• The absence of a community approach in IT
    mobile operator antenna
    mobile operator antenna

    Finally, I was very surprised to find out that there are globally very few community activities, at least in the IT domains. While in most African countries I’ve been to, there are e.g. Linux User Groups, ISOC chapters or Google Technology User Groups, we couldn’t find any of this kind of groups in Rwanda. However, many of the people we met, particularly students and IT companies expressed the need and the wish for such communities in the mobile domain, we might find that traditional community building activities have to be adapted to the context. On the other hand, we were impressed by the young age of the CEOs we met. Most companies we visited are managed by young entrepreneurs who all started recently (less than 10 years ago). The consequence is that they are part of the mobile generation, and are far more open and interested in this topic, compared to similar sized companies we met in other countries. This may result in a more active role of the private sector in the community.

wild life in town
wild life in town

To conclude, I’m convinced that a mobile entrepreneurship project in Rwanda has a lot of potential. It is now obvious to me that people and the market are ready to take off, and bringing a spark might bootstrap the process leading to a vibrant mobile content and services market.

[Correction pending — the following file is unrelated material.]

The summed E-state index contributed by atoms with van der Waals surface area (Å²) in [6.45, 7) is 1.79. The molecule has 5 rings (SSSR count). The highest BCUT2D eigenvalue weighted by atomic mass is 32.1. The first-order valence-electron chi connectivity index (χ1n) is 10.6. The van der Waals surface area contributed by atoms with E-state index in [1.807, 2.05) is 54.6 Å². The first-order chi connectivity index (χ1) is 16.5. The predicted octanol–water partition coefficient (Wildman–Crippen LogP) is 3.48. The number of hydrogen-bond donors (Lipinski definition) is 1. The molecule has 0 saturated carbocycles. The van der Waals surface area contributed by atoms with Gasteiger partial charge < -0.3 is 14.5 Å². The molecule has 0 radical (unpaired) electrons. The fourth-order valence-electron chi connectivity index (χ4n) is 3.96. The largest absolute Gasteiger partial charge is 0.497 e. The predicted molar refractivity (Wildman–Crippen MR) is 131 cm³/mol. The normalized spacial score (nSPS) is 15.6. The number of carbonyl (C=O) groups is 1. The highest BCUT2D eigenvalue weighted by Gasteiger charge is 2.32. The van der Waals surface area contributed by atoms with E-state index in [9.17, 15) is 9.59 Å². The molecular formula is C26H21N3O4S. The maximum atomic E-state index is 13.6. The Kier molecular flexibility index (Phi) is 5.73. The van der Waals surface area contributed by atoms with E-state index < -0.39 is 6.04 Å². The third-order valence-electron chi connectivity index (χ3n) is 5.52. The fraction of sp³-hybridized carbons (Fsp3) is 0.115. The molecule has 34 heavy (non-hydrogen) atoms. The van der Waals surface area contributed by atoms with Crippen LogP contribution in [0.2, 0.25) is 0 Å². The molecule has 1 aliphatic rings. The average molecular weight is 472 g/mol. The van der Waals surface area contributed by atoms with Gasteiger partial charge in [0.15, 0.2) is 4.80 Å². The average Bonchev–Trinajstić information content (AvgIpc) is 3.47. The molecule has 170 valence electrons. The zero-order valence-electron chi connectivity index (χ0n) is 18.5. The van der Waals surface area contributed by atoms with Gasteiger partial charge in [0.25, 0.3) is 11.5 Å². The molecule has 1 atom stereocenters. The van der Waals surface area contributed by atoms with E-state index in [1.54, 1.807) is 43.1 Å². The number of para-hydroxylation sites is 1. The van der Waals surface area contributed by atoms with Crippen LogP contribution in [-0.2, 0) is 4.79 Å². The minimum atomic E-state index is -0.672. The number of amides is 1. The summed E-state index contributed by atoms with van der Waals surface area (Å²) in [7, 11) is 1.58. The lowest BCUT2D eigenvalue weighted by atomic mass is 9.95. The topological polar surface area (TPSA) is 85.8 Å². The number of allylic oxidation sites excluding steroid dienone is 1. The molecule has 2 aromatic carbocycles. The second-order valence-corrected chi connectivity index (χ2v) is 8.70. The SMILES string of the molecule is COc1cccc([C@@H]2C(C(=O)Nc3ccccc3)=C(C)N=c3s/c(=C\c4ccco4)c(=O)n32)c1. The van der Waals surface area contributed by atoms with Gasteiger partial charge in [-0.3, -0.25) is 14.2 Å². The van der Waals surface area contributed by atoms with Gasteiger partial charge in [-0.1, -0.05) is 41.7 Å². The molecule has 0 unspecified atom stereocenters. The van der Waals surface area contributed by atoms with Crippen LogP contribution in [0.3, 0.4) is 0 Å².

Finally, a few words about the country itself. Rwanda is a very green and very beautiful country (at least in Kigali and from the plane) but also a very surprising one. It has been a long time since I was so surprised by a country. On paper, Rwanda is relatively close, and generally ranked as less developed than its neighbors (e.g. with regards to Human Development Index or GDP level). In reality, it is impressively different. There are big roads everywhere, very clean streets, beautiful new buildings, incredibly new and clean local buses, beautiful new big cars everywhere in the streets, quiet and peaceful drivers (almost no horns!!)… From a newcomer like me it seems very rich. One of the people we talked to explained to us that there is almost no informal sector and related activities. This is exactly it. No hawkers in the street, almost zero street vendors… This is so different compared to all other sub-Saharan countries I’ve been to.

I really hope now that we will be able to launch activities in the next few months. Stay tuned for the complete report in the coming weeks.

PS:  The departure from the country was as problematic as the arrival … KLM, like its sister Kenya Airways, canceled our flight back to Amsterdam due to technical problems, after a stop in Entebbe, Uganda. So We spent an extra weekend in Kampala and eventually returned to home sweet home on Sunday at 5pm for me, 30 hours later than expected !!!

Max and Steph lost in translation in Entebbe
Max and Steph lost in translation in Entebbe

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  1. Manu

    August 23, 2011

    Nice one, guys. Wish I could have met you while you were here, but perhaps next time. But take a look at this ( if you have a minute. It's a report we wrote for UN FAO on eSoko agriculture market information system in Rwanda using mobile.